The primary mitigation strategy to reduce this risk is for affected countries to conduct exit screening of all persons at international airports, seaports and major land crossings for unexplained febrile illness consistent with potential Ebola infection. WHO also recommended that there should be no international travel of known Ebola cases or contacts of cases, unless the travel is part of an appropriate medical evacuation. Entry screening is also being considered, or has been adopted, by a small number of countries, in addition to the ongoing exit screening.
Based on the current evidence of the validity of methods currently available for entry screening at major points of entry, the added value of entry screening – if exit screening is being conducted effectively – is likely to be very small, and the resource implications considerable. However, complementing exit screening with entry screening may be considered 1) when there are doubts about the efficiency of exit screening and 2) to detect the few who may develop fever between the time of departure and the time of arrival.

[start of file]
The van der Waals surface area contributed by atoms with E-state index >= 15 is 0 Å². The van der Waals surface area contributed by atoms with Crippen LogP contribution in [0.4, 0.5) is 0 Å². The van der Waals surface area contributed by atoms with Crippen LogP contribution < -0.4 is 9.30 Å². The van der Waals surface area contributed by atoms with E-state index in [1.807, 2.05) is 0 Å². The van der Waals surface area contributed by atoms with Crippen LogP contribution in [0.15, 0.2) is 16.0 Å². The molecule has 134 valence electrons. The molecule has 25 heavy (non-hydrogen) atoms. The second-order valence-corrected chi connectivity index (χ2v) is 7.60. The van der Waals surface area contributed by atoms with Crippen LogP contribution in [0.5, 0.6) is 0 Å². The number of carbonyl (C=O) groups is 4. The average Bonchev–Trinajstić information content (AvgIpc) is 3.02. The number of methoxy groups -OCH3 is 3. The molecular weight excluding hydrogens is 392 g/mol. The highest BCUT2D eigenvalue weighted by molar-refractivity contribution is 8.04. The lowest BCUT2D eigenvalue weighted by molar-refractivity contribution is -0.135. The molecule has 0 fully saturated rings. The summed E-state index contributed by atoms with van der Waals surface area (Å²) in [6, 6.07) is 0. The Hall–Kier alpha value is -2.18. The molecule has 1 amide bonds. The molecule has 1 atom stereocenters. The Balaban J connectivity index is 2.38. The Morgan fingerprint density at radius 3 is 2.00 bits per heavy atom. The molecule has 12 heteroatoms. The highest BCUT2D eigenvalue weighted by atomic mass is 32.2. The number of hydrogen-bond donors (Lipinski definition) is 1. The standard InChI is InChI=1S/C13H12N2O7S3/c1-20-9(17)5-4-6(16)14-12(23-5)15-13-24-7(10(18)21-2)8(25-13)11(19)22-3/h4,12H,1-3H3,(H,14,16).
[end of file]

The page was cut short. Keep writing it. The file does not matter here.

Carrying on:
Low yield and high investment
The report concludes that, overall, screening for EVD among travellers may detect a few contagious EVD cases over time. Given that exit screening is in place in the affected countries and the poor intrinsic performance of the methods available, entry screening for EVD is likely to have an exceedingly low yield and represents a high investment, which may only contribute to a limited extent, to the prevention of importation of the disease.
As the epidemic of Ebola virus disease (EVD) continues to rise in West Africa, there is an increasing possibility that infected individuals will travel to the European Union.